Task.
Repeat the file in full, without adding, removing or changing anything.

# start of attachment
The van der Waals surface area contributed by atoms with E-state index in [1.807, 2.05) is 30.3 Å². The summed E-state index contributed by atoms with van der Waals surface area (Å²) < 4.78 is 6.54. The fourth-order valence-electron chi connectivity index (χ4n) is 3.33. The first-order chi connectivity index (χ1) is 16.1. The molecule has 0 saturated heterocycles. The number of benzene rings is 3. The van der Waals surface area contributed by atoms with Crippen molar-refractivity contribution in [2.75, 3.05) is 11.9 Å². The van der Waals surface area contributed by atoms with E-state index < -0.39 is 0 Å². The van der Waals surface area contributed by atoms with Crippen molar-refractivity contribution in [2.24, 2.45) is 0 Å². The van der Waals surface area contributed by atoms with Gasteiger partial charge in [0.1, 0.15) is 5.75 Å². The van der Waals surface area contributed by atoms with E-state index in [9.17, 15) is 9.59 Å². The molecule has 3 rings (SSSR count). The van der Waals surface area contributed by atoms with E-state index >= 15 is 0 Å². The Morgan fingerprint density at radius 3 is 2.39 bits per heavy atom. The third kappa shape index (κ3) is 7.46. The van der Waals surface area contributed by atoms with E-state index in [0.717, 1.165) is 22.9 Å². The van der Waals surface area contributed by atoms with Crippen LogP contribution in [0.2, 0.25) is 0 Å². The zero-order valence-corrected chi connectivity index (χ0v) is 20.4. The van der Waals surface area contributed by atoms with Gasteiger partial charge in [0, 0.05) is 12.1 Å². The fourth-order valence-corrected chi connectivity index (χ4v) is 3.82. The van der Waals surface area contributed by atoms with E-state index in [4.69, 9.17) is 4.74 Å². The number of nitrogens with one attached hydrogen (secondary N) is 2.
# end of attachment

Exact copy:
The van der Waals surface area contributed by atoms with E-state index in [1.807, 2.05) is 30.3 Å². The summed E-state index contributed by atoms with van der Waals surface area (Å²) < 4.78 is 6.54. The fourth-order valence-electron chi connectivity index (χ4n) is 3.33. The first-order chi connectivity index (χ1) is 16.1. The molecule has 0 saturated heterocycles. The number of benzene rings is 3. The van der Waals surface area contributed by atoms with Crippen molar-refractivity contribution in [2.75, 3.05) is 11.9 Å². The van der Waals surface area contributed by atoms with E-state index < -0.39 is 0 Å². The van der Waals surface area contributed by atoms with Crippen molar-refractivity contribution in [2.24, 2.45) is 0 Å². The van der Waals surface area contributed by atoms with Gasteiger partial charge in [0.1, 0.15) is 5.75 Å². The van der Waals surface area contributed by atoms with E-state index in [9.17, 15) is 9.59 Å². The molecule has 3 rings (SSSR count). The van der Waals surface area contributed by atoms with E-state index >= 15 is 0 Å². The Morgan fingerprint density at radius 3 is 2.39 bits per heavy atom. The third kappa shape index (κ3) is 7.46. The van der Waals surface area contributed by atoms with E-state index in [0.717, 1.165) is 22.9 Å². The van der Waals surface area contributed by atoms with Crippen LogP contribution in [0.2, 0.25) is 0 Å². The zero-order valence-corrected chi connectivity index (χ0v) is 20.4. The van der Waals surface area contributed by atoms with Gasteiger partial charge in [0, 0.05) is 12.1 Å². The fourth-order valence-corrected chi connectivity index (χ4v) is 3.82. The van der Waals surface area contributed by atoms with E-state index in [4.69, 9.17) is 4.74 Å². The number of nitrogens with one attached hydrogen (secondary N) is 2.